Technology can play a greater role in educating medical students, but the technical tools need to align with educational objectives, according to Terrence P. Ma, Ph.D., assistant dean for educational informatics at Albert Einstein College of Medicine.
The investment in tools like tablet computers or lecture-capture technology is wasted if they're not used in the right way, Ma wrote earlier this month in the college's blog, The Doctor's Tablet. A recent survey showed that 54 percent of medical students use a tablet in school, up 31 percent from 2012.
"In order to train highly skilled future doctors, we need to select the right technologies to meet our educational objectives, not define educational objectives based on the technologies that are available," he wrote.
Students generally don't use iPads to take notes or produce materials, he said, and "often abandon using them in courses that are not image intensive." Meanwhile, the lecture-capture technology intended to help students review lecture material before a test instead is prompting students to skip the live lecture and review it later online, he says, bypassing valuable student-instructor interaction.
The problem is that medical students don't necessarily know how to effectively use tools provided, Ma said.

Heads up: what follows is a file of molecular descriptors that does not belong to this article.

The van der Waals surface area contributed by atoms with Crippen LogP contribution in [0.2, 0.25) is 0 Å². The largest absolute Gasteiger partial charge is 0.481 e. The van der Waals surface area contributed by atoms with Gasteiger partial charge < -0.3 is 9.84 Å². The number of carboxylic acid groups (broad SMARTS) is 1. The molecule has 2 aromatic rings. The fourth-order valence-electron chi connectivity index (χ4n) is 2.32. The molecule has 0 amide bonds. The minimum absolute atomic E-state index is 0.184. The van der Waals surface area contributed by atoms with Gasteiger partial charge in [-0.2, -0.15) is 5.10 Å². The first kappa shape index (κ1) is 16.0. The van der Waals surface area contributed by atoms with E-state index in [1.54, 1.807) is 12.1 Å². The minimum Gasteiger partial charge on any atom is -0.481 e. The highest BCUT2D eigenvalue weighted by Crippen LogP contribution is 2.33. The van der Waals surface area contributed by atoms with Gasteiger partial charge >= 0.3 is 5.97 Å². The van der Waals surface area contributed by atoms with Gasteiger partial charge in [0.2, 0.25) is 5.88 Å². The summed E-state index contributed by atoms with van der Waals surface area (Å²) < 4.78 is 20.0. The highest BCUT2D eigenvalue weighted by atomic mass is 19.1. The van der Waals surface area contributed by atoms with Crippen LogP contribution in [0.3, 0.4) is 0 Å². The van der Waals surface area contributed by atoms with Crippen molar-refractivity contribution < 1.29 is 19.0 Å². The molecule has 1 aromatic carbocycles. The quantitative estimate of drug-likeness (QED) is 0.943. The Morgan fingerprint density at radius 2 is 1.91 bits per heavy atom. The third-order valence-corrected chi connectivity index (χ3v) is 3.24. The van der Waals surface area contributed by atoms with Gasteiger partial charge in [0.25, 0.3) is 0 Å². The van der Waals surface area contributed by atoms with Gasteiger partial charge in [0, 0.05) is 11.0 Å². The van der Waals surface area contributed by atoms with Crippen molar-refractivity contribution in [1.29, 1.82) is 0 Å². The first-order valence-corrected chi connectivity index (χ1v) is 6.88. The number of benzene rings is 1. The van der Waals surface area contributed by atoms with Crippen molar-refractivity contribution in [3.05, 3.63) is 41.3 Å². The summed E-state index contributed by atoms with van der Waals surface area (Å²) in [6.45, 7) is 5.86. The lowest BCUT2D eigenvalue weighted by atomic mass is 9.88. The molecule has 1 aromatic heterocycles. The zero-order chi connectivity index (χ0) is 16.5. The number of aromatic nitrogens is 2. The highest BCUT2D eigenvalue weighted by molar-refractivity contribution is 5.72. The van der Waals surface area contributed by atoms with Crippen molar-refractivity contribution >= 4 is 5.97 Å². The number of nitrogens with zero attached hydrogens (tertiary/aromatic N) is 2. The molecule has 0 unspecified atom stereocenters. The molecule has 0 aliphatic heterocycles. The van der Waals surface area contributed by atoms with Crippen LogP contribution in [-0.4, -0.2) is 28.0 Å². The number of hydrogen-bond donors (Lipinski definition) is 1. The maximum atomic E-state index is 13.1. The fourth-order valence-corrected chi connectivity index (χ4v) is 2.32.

"Tablets may not be effective tools for writing or producing new materials," he wrote. "But they are incredibly useful for looking up information, demonstrating information to patients in the clinical setting and gaining access to electronic medical records."
And "reusable learning objects," which can be used over and over again during study, can be more helpful to students than lecture capture without enabling student tempted to skip lectures, he said.
"Educational objectives need to be clearly defined and the appropriate tools selected to meet those objectives," Ma said. "Our medical education ought not to be digital simply because it is digital at other institutions. The digital format needs to serve a greater purpose--the goal of helping students develop educational competencies."
One such technology could be mobile Augmented Reality (mAR). A study published recently in the Journal of Medical Internet Research suggested that mAR can improve the quality of mobile learning applications for medical students when compared with traditional textbook-based learning.
For more information:
- read Ma's blog post